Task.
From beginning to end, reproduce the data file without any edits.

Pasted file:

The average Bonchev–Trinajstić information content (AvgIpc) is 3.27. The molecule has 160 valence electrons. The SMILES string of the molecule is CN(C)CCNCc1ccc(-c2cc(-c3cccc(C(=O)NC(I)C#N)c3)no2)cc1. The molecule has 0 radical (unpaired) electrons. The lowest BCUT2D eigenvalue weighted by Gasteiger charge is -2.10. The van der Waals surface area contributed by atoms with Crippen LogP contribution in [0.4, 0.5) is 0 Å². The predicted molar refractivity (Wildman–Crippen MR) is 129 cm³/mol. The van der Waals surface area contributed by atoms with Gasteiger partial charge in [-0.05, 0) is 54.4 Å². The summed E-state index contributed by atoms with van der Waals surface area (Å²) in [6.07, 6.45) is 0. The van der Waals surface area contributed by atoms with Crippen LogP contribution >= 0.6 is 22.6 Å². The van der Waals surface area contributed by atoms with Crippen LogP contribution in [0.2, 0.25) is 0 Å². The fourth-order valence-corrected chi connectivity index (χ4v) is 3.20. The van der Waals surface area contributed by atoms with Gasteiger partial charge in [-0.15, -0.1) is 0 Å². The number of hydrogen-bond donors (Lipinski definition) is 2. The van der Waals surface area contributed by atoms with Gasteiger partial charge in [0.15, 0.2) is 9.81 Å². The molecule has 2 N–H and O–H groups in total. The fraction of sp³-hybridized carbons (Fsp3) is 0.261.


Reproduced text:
The average Bonchev–Trinajstić information content (AvgIpc) is 3.27. The molecule has 160 valence electrons. The SMILES string of the molecule is CN(C)CCNCc1ccc(-c2cc(-c3cccc(C(=O)NC(I)C#N)c3)no2)cc1. The molecule has 0 radical (unpaired) electrons. The lowest BCUT2D eigenvalue weighted by Gasteiger charge is -2.10. The van der Waals surface area contributed by atoms with Crippen LogP contribution in [0.4, 0.5) is 0 Å². The predicted molar refractivity (Wildman–Crippen MR) is 129 cm³/mol. The van der Waals surface area contributed by atoms with Gasteiger partial charge in [-0.05, 0) is 54.4 Å². The summed E-state index contributed by atoms with van der Waals surface area (Å²) in [6.07, 6.45) is 0. The van der Waals surface area contributed by atoms with Crippen LogP contribution >= 0.6 is 22.6 Å². The van der Waals surface area contributed by atoms with Crippen LogP contribution in [0.2, 0.25) is 0 Å². The fourth-order valence-corrected chi connectivity index (χ4v) is 3.20. The van der Waals surface area contributed by atoms with Gasteiger partial charge in [-0.15, -0.1) is 0 Å². The number of hydrogen-bond donors (Lipinski definition) is 2. The van der Waals surface area contributed by atoms with Gasteiger partial charge in [0.15, 0.2) is 9.81 Å². The molecule has 2 N–H and O–H groups in total. The fraction of sp³-hybridized carbons (Fsp3) is 0.261.